Vaccinating an ever-growing population is a major challenge in itself. Approximately, 25 million children are born in India every year [17]. This is more than in any other country in the world. Without vaccination, each infant is susceptible to a host of life-threatening illnesses: polio, rubella, measles, pertussis, and diphtheria, among others. Mission Indradhanush was launched by the Ministry of Health and Family Welfare on 25th December 2014. The main aim was to expand immunization coverage to all children across India. Children across all socio-economic, cultural and geographical spectrum are being immunised under this program. But that progress was threatened by the coronavirus in 2020. The pandemic response temporarily affected India’s health care delivery system. This caused government and private health care providers to be overwhelmed. Many frontline health workers who once delivered routine immunisation services diverted their focus onto COVID-19 containment efforts. This diversion of resources deprived communities of essential services. This over the span of one year lead to a buildup of unimmunised or partially immunised children. This critical situation is highly likely to trigger outbreaks of vaccine-preventable diseases. Some of the vaccine preventable illnesses can cause greater harm than COVID-19 itself with Measles being about 5 times infectious than COVID-19.

  During the first wave of COVID-19 pandemic, states had adopted varying approaches toward immunisation. While some maintained fixed sites and institutions to deliver vaccinations, others temporarily put their services on hold. Missed dosing is not only a concern for India, but a global threat. Vaccine interruption triggered by COVID-19 pandemic is expected to have a far-reaching impact on immunisation services in developing countries like India.

  Article 24 of United Nations Convention on Rights of a Child indicates that every child should have the right for best possible health. Abiding to this Article, Government of India has tried to ramp up immunisation. This is being been done by implementation of Intensified Mission Indradhanush 3.0. This was rolled out in February 2021. Its aim is to strengthen and re-energize the immunisation programme by immunising children and pregnant women who missed their routine vaccination during the first wave of COVID-19 pandemic and afterwards. With the onset of the catastrophic second wave of pandemic, with COVID-19 infections rising daily on a huge basis in comparison to September 2020, Intensified Mission Indradhanush 3.0 immunization service delivery should not stall. It is a difficult task to assess/quantify the challenges in vaccination during these extraordinary times. With the danger of vaccine-preventable disease outbreaks looming large, public and independent health systems need to quickly adopt a middle path to continue basic immunisation services. This will help the much needed protection for Indian children. Meeting the target of 90% coverage set out by Intensified Mission Indradhanush 3.0 will be an ardous task, but nevertheless a great achievement. Time will indicate its success. Considering the basic reproduction number of COVID-19 being 1.8 to 3.6 which is less than that of Measles and Rubella, and with complication of Measles raising mortality of under five year olds, spread of Measles should be inhibited by continuing vaccination of children with appropriate safety precautions taken by health personnel. This will help prevent serious outbreaks of Measles and Rubella. It is our duty to not let children suffer on account of the current COVID-19 pandemic.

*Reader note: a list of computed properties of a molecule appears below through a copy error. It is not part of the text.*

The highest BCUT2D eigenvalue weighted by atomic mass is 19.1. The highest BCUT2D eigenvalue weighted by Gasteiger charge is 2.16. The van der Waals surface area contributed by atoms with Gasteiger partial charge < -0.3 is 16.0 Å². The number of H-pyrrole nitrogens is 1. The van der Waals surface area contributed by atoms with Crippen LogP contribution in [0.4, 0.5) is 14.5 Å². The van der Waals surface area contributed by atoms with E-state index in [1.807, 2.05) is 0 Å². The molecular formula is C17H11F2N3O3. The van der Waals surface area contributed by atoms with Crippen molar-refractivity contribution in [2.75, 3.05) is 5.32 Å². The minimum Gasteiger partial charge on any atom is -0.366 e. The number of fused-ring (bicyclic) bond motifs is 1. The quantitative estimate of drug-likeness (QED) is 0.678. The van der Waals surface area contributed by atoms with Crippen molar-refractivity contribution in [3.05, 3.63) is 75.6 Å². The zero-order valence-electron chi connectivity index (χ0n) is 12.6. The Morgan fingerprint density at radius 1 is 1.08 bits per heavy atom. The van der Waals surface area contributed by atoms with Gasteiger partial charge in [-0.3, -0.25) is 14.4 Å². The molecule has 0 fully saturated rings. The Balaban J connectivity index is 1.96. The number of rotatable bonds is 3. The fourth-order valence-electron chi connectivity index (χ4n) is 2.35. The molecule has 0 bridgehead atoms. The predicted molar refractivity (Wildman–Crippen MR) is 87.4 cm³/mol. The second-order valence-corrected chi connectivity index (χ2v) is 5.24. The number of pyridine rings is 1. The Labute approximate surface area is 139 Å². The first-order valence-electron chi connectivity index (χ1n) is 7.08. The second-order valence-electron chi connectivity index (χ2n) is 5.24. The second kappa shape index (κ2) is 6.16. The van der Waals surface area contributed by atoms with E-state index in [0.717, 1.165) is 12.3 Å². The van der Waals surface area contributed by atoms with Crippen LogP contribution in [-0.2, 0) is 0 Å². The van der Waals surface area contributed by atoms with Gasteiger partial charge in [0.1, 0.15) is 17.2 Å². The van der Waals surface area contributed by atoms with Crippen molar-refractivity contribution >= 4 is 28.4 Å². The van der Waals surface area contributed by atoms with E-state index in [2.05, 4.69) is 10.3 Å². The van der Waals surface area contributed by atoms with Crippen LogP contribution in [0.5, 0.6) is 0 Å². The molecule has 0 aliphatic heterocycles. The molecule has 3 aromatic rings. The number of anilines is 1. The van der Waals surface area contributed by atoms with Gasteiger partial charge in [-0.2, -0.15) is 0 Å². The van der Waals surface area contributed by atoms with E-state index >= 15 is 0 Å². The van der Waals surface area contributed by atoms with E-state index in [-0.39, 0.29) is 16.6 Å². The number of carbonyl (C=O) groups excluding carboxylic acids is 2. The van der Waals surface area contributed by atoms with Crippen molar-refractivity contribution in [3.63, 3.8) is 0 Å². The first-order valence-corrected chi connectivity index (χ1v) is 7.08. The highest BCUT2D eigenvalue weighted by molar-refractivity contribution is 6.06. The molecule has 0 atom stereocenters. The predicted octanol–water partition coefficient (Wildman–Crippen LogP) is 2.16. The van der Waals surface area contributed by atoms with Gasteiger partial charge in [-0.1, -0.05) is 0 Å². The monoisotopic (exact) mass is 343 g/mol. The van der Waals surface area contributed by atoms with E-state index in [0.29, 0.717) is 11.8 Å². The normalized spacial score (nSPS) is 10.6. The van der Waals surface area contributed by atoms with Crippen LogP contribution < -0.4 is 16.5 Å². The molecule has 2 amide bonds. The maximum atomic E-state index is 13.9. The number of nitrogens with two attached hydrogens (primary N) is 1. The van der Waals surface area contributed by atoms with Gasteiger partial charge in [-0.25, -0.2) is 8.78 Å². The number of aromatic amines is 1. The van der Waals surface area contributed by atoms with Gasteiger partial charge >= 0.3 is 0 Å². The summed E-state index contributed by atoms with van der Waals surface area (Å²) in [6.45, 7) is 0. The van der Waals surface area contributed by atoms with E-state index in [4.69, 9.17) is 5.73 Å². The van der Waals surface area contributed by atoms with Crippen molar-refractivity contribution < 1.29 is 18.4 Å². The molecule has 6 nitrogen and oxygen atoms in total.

It is known medical knowledge that children are at low risk of severe COVID-19 disease and death. However, they are being exposed to disproportionate risk from contracting vaccine preventable illnesses like Measles and Rubella due to non or partial immunisation. Meticulous use of safety measures, determination and intricate planning along with strong resolve is required so that great advantages obtained through immunisation during pre-pandemic period and furthermore targets set out by Intensified Mission Indradhanush 3.0 can be achieved. This can only happen with great will and goal chasing by the Government.

  Primary care givers and medical personnel should use appropriate personal protective equipment and sanitization measures. This will protect themselves and the families they see for immunization. This will furthermore help increase confidence in parents and their caregivers to attend immunisation clinics and will help prevent outbreaks and thus indirectly decrease mortality of under five year olds and also decrease morbidity and mortality due to Congenital Rubella Syndrome and its associated long term disabilities like deaf blindness. India has to perform better to show the world that it is acting for its children who are the rightful citizens of tomorrow by providing them with their basic Rights of a Child.

Conflict of Interest



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Copyright: © 2021 Anuradha Shetye. This is an open-access article distributed under the terms of the Creative Commons Attribution License, which permits unrestricted use, distribution, and reproduction in any medium, provided the original author and source are credited.